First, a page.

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Revisiting Women`s Agency in the Pre-Colonial Social Structure of Bengal; A Comparative Study

Revisiting Women`s Agency in the Pre-Colonial Social Structure of Bengal; A Comparative Study

Md. Burhan Uddin and Sonia Akter

 Daffodil International University, Bangladesh


Received: 23 April 2024; Revised: 11 May 2024; Accepted: 20 May 2024; Published: 21 June 2024


This research examines women’s agency in pre-colonial Bengal using a structure-agency method, analysing secondary sources using content-based thematic analysis and comparing two major social groupings. It vividly depicts precolonial Bengali Hindu and Muslim attitudes on women and agency webbing. It concluded that women’s agency grew with structural modernization, hence, established practices developed path dependency with the operational paradigm shift where the modernization-induced change in women’s status demonstrates agency. The socio-physical environment, religio-cultural settings, economic status quo, and cultural norms that have been associated with submission to men, such as for Hindu women, who were primarily subject to caste and other scenarios, and Muslim women, who were better off but still in the lower tier of society, led agency transformations. These established practices had shaped a new sort of path dependency, which had to persist until women were empowered and agency webbing except only a few upper-class women could have self-refine.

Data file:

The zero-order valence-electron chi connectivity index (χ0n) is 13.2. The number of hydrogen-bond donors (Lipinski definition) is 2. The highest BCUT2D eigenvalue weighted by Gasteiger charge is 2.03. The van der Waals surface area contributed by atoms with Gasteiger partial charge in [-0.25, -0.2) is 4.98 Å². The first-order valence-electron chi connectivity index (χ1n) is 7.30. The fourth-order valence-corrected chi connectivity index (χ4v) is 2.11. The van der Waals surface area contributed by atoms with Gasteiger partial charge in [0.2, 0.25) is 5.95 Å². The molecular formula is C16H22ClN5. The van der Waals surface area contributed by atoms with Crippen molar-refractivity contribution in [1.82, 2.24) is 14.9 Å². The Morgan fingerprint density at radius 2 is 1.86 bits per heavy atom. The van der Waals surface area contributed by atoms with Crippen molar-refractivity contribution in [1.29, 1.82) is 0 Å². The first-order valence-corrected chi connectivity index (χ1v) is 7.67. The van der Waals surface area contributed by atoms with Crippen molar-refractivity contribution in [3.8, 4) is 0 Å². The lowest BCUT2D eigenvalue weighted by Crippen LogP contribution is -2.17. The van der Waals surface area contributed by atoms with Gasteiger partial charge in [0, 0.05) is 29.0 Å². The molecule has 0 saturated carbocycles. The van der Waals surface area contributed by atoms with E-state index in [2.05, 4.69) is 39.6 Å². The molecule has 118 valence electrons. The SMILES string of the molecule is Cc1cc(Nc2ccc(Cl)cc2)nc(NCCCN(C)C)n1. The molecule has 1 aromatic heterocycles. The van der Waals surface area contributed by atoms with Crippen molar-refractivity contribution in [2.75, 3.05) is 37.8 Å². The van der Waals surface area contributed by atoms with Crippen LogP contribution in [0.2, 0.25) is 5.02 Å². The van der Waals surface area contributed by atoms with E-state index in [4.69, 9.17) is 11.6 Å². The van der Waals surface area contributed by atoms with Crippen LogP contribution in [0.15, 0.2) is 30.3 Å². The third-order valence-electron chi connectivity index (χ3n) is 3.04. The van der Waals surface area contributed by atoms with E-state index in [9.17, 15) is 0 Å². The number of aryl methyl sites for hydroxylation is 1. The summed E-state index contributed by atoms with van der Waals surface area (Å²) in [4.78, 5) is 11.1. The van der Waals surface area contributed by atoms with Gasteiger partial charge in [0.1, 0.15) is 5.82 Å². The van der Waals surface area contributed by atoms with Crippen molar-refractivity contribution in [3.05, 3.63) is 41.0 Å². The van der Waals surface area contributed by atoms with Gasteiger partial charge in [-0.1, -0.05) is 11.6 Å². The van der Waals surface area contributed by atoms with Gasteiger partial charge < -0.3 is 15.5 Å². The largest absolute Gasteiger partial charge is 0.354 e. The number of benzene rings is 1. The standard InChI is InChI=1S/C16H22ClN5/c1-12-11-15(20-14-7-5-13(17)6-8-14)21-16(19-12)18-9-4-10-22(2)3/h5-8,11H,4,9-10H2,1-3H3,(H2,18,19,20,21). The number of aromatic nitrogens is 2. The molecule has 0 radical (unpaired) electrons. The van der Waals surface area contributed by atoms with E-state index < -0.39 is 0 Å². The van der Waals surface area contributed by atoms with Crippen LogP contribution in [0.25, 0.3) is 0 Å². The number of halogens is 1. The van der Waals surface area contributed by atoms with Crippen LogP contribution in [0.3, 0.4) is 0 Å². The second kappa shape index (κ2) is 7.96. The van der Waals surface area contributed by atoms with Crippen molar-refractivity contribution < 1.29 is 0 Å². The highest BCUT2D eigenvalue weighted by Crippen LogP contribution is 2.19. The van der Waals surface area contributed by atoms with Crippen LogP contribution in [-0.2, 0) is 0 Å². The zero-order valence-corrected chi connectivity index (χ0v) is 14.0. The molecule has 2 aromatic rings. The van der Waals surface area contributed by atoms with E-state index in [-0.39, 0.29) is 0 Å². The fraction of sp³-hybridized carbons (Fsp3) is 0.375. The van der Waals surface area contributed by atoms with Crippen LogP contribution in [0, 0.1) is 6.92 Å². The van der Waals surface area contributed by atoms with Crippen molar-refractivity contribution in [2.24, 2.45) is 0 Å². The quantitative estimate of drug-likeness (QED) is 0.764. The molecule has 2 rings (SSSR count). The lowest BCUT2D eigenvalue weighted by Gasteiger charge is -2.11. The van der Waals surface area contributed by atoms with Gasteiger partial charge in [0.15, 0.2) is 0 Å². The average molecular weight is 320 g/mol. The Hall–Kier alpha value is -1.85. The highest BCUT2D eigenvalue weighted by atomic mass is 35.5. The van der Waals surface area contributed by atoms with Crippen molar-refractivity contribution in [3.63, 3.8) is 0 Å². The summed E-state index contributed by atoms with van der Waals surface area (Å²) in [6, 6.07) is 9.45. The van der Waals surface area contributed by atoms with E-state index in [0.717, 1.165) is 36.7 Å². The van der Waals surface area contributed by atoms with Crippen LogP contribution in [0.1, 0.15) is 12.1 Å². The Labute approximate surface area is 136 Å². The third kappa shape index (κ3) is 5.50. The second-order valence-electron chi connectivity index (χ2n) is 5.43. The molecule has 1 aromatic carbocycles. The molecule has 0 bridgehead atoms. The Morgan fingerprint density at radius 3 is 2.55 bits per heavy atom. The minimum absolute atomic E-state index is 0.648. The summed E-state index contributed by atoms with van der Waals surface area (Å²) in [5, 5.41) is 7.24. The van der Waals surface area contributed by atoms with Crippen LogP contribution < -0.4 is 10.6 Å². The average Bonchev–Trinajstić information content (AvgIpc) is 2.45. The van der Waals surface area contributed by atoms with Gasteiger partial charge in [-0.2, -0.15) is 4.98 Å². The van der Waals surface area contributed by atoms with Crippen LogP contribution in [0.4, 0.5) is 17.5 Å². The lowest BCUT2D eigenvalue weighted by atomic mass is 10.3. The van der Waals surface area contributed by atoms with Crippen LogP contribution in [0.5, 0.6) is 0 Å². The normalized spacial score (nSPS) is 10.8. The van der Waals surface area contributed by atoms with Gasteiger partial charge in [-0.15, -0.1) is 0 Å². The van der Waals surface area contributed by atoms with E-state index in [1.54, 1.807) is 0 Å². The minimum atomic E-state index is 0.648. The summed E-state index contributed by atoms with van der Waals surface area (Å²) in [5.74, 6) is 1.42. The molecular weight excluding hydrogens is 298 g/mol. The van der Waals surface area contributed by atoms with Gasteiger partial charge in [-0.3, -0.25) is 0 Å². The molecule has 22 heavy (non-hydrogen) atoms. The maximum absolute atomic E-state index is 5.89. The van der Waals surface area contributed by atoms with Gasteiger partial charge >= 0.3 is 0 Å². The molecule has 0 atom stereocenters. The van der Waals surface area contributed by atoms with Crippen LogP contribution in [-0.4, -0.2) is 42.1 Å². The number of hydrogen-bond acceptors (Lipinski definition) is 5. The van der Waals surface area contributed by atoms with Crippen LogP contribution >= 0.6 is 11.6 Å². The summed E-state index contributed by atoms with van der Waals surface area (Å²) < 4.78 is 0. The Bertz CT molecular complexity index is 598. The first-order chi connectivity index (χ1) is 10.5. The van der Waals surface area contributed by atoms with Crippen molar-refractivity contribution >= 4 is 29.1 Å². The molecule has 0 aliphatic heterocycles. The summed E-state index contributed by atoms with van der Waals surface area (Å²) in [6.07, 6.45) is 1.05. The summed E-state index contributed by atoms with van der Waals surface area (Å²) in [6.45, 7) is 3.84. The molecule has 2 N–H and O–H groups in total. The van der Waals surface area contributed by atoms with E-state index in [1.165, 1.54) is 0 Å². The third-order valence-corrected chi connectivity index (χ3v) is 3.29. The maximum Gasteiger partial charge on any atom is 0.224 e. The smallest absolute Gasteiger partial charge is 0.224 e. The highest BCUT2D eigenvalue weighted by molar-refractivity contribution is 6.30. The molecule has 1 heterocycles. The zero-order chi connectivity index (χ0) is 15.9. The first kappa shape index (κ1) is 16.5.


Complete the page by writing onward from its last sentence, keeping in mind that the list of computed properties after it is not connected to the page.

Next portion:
Keywords: Women status, Structure-Agency, Pre-colonial Bengal, Social change, Historical role.


Women is the wonderful creation of nature, and their agency can be said to be the primary source in modern society for being a key stakeholder from family life to state-governance. Historically, women have always played a significant role as agents of change in the society as they occupy key roles in many spheres of life, contribute to social progress. Hence, the progress in development standards of any society can be verified by the overall status index of women. The status of women in the pre-colonial social order was marginal (Dey, 2020). The concept of marginalization is hazy and has several facets and the marginalized persons may be abandoned, excluded, or disregarded in social, economic, political, and legal spheres, making them vulnerable. Being marginalized is insulting to one’s financial security, sense of worth, and personal safety. This marginalization arises from the discriminatory views of society (Room, 1995). Before coming of Muslim rule in India and in pre-colonial Bengal, the vast majority of Bengalis worked in agriculture, and the community was highly stratified (Kabeer, 1988). Their social standing varied by caste and ethnicity throughout these societies and literacy and educational rates were low (Dixon, 1982).